The yarn my friend gave me, all 9 kilometres of it (!) is kind of fun to learn with. The yarn would be classified as vintage I think, the label is yellowed and the colour invokes the ’70’s.
Using this stuff has been extremely helpful in learning a few things, with little investment of money or having to use my “good stuff” from the stash. The name of the yarn is La – Mieux Rustique, so I presume it is from Quebec. It is labelled “pure virgin wool,” “laine canadienne” (canadian wool) and each cone has 8 ounces of singles on it. It is a singles, highly twisted as you can see from the fringes after washing, and kind of indestructible. I worried it might be weak and prone to breaking as a singles. Nope, this stuff has withstood everything thrown at it. When washed, the odour reminds me of some kind of petrochemical, it is kind of awful, but thankfully this goes away after it dries. I may not want to know what it is coated with, the label just says “moth proof”. Those were the days. Better living through chemicals! Still good for experimenting and learning.
On the four shaft loaner loom I did a length of rose path, using some lace weight merino as weft, warped at 18 ends per inch. Somehow, a good wash and steam blocking it three times with the iron softened this piece immensely. It is almost next to skin soft. As the other pieces did not soften so much the weft seems to have been a big contributing factor.
The loaner loom had a very small weaving area and I discovered that off the loom there is a line that clearly shows where I advanced the warp. Hmm. That’s good to know about. The tension differences showed up very clearly and it doesn’t look like anything I do in terms of blocking and steaming will change that. Still, it made a pretty piece of cloth, and it demonstrates an area to be mindful of in the future.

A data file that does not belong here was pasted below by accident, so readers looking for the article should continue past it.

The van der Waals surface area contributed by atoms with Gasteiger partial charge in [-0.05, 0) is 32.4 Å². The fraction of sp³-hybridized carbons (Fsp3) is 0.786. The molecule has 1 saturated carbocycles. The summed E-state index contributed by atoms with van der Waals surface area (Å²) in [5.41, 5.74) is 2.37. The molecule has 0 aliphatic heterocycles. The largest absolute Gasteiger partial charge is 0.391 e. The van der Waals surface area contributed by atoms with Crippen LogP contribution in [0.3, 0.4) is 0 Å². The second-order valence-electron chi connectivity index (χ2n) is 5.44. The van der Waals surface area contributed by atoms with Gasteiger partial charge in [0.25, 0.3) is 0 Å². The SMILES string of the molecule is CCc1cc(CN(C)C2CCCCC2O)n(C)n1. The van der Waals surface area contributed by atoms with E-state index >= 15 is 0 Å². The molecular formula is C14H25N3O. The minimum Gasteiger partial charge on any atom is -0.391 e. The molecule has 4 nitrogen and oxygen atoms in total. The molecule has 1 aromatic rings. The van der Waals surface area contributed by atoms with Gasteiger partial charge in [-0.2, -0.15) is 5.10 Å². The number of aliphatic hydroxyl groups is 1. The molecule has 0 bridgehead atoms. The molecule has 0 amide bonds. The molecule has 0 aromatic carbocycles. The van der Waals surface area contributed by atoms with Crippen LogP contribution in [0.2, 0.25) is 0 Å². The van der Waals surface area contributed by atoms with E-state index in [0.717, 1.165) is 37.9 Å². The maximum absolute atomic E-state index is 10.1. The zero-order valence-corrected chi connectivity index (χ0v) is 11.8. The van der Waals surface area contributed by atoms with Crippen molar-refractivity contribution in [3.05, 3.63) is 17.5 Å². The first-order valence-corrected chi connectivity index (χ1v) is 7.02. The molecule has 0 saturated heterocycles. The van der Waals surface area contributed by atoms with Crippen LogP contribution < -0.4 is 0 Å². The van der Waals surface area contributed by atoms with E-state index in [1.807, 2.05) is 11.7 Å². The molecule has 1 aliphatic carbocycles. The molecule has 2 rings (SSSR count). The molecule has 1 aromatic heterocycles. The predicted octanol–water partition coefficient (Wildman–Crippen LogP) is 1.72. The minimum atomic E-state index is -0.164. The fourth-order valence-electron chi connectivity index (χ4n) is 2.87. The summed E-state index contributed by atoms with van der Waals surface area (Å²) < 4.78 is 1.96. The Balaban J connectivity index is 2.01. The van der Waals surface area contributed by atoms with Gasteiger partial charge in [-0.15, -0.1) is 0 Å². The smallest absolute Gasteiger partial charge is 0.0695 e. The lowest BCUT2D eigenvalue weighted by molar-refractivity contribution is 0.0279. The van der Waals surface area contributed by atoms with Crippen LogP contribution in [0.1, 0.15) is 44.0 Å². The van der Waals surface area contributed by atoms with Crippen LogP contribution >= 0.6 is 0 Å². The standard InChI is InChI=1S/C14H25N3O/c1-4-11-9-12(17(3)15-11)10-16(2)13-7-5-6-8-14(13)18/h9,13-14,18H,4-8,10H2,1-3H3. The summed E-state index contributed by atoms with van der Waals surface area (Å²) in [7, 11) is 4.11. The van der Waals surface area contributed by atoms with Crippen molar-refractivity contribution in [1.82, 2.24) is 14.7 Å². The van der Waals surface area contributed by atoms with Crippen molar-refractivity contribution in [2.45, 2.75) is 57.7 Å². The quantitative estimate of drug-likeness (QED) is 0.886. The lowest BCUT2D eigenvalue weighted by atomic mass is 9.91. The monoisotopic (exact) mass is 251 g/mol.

Now this was the 3/1 lace done on the rigid heddle loom, with two heddles making the warp 15 ends per inch. I used the same yarn for the weft and it is pretty rough to the touch. It fulled together a fair bit too, so the open lace effect is pretty much gone. It has left the fabric with an interesting texture however. (Gah, the colour, it is giving me flashbacks to high school!)
The last piece is kind of fun. I again used the rigid heddle and did this piece Saori style. The warp was 7.5 ends per inch and I used a combination of leftover embroidery floss doubled as the weft. I wanted to achieve the sense of waves, after some recent trips to Galiano and Vancouver Island. The fabric was forcefully beaten up after it was off the loom – washed, agitated, into hot and cold water and a bit of time in the dryer. It needed to firm up as the initial fabric was loose and “sleazy” (see, the terminology is just tripping off my lips. I guess I am becoming a weaver.) This piece is going to have some surface embellishment, but I am not sure yet on what that will be – so far, the cat is the surface embellishment of choice.
Just try to block anything in this house – knitting or weaving. It comes with cat hair for some strange reason.
So lots of information for me to process in these pieces. I hope to use these fabrics in some way too, having purchased some simple sewing patterns that could be adapted to hand-woven fabric. (Another bit of learning on the horizon. A couple of the patterns have curves in them – moving on from sewing straight lines. Whoo hoo.) One yarn giving lessons in warp tension, how the fabric changes with fulling, working with cotton and wool together, creating movement. This has been a very fruitful series of weaving for this beginner.